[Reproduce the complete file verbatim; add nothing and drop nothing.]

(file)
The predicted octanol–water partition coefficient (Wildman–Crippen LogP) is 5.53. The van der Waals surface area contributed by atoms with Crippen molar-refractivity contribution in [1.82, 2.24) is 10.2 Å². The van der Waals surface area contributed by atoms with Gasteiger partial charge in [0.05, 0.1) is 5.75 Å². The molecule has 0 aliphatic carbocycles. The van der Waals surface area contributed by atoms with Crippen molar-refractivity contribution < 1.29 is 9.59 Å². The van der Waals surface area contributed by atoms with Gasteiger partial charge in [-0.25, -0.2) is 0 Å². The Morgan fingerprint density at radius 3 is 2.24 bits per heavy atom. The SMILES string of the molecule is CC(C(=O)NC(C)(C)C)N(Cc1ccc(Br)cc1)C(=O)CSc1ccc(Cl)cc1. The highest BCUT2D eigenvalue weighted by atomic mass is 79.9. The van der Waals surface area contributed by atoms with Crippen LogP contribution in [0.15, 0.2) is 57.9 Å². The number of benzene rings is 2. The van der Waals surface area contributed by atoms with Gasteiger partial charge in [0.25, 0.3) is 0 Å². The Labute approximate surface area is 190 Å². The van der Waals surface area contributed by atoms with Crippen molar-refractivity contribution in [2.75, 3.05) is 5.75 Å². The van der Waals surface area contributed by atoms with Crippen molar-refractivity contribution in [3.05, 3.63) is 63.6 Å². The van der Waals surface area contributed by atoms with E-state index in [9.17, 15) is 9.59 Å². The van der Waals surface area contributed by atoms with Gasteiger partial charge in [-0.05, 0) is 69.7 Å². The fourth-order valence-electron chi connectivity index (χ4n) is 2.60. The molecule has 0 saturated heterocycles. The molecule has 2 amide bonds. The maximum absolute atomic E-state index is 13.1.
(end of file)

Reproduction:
The predicted octanol–water partition coefficient (Wildman–Crippen LogP) is 5.53. The van der Waals surface area contributed by atoms with Crippen molar-refractivity contribution in [1.82, 2.24) is 10.2 Å². The van der Waals surface area contributed by atoms with Gasteiger partial charge in [0.05, 0.1) is 5.75 Å². The molecule has 0 aliphatic carbocycles. The van der Waals surface area contributed by atoms with Crippen molar-refractivity contribution < 1.29 is 9.59 Å². The van der Waals surface area contributed by atoms with Gasteiger partial charge in [-0.25, -0.2) is 0 Å². The Morgan fingerprint density at radius 3 is 2.24 bits per heavy atom. The SMILES string of the molecule is CC(C(=O)NC(C)(C)C)N(Cc1ccc(Br)cc1)C(=O)CSc1ccc(Cl)cc1. The highest BCUT2D eigenvalue weighted by atomic mass is 79.9. The van der Waals surface area contributed by atoms with Crippen LogP contribution in [0.15, 0.2) is 57.9 Å². The number of benzene rings is 2. The van der Waals surface area contributed by atoms with Gasteiger partial charge in [0.25, 0.3) is 0 Å². The Labute approximate surface area is 190 Å². The van der Waals surface area contributed by atoms with Crippen molar-refractivity contribution in [2.75, 3.05) is 5.75 Å². The van der Waals surface area contributed by atoms with Crippen molar-refractivity contribution in [3.05, 3.63) is 63.6 Å². The van der Waals surface area contributed by atoms with E-state index in [9.17, 15) is 9.59 Å². The van der Waals surface area contributed by atoms with Gasteiger partial charge in [-0.05, 0) is 69.7 Å². The fourth-order valence-electron chi connectivity index (χ4n) is 2.60. The molecule has 0 saturated heterocycles. The molecule has 2 amide bonds. The maximum absolute atomic E-state index is 13.1.